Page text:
The MA Food System Collaborative is working with Massachusetts Farm to School and other partners to develop and advocate for a set of policy changes that would increase schools’ ability to purchase more local food and incorporate more agricultural and nutrition education into their curricula.
The Healthy Incentives Program (HIP) re-launched in May after a suspension of slightly more than a month. As the growing season begins, SNAP recipients are once again able to earn a one-to-one match for their purchases directly from farmers at participating farmers markets, mobile markets, farmstands, and CSAs.
The governor has introduced, and the legislature is considering, the quadrennial environmental bond bill. The 2018 version of this spending authorization (H.4599, An Act promoting climate change adaptation, environmental and natural resource protection, and investment in recreational assets and opportunity) proposes funding for many programs supported by Plan recommendations. The Collaborative has been working with allies to ensure that this bill provides appropriate resources for programs critical to the local food system. This includes advocating for:
The MA Food System Collaborative has released “Sustainability and Equity in the Massachusetts Food System: A Progress Report.” This report showcases organizations, businesses and networks working toward the goals in the MA Local Food Action Plan, which was completed at the end of 2015.
On October 1, 2014 the Massachusetts Department of Environmental Protection (MassDEP) began enforcing the Commercial Food Waste Ban, an effort to divert food waste from landfills. MassDEP targeted food waste and other organics in part because it was the largest segment of the municipal solid waste stream. Food and other organics account for well over a million tons a year of the approximately 5.5 million tons of waste Massachusetts disposes of in landfills and incinerators every year.
Massachusetts’ Agricultural Preservation Restriction (APR) Program is one of the oldest state farmland protection programs in the country. Enacted in 1977, the program targets the most productive soils and purchases perpetual easements that assure the land will be available for farming for generations to come.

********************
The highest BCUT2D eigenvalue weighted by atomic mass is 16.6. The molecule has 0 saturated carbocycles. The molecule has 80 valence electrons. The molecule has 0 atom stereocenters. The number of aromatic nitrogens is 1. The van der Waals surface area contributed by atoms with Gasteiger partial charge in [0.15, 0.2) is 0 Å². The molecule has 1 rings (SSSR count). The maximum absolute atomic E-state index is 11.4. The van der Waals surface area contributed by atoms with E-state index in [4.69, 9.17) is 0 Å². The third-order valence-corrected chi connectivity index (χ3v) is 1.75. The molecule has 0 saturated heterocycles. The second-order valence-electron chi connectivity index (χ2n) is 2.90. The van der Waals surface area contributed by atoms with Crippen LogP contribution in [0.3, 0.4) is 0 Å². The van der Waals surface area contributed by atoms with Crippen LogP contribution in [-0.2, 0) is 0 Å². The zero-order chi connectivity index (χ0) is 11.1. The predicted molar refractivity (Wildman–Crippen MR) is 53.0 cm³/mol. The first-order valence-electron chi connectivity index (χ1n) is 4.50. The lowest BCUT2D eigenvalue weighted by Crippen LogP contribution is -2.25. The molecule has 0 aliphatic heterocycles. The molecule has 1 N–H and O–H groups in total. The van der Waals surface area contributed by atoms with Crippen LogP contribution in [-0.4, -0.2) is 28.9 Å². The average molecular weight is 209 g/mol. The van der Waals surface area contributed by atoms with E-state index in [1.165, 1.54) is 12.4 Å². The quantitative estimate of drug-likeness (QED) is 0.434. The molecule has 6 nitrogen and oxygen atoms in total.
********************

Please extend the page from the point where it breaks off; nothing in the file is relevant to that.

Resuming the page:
More than 80 advocates, farmers, and SNAP recipients participated in HIP Lobby Day at the Massachusetts State House on March 1, meeting with legislators and staff to educate them about the Healthy Incentives Program and the need for ongoing funding to support it. The Program provides a dollar-for-dollar match for SNAP dollars spent on fruits and vegetables purchased at participating farmers markets, farm stands, mobile markets, and community supported agriculture (CSA) programs statewide. Every dollar allocated to this program is a direct investment in the health of Massachusetts residents and communities, our local economy, and our natural resources.
The Massachusetts Healthy Incentives Program (HIP) has far outpaced expectations, with SNAP recipients purchasing more than $2.5 million of fresh produce from local farmers between April and November, and earning an equal amount of incentives in the process. In the first seven months of HIP, 58,000 SNAP clients benefited from the program, exceeding redemption expectations by more than 470%. Nearly 50% of the 33,000 households that have benefited include a senior, and more than 30% include a child.
The MA Food System Collaborative hosted the 2017 Massachusetts Food System Forum in Leominster on November 17. More than 200 people, from farmers to funders, elected officials to nonprofit leaders, looked back at how the food system has become stronger in the two years since the completion of the Massachusetts Local Food Action Plan and generated ideas on how to work together to continue to move toward the goals of the Plan.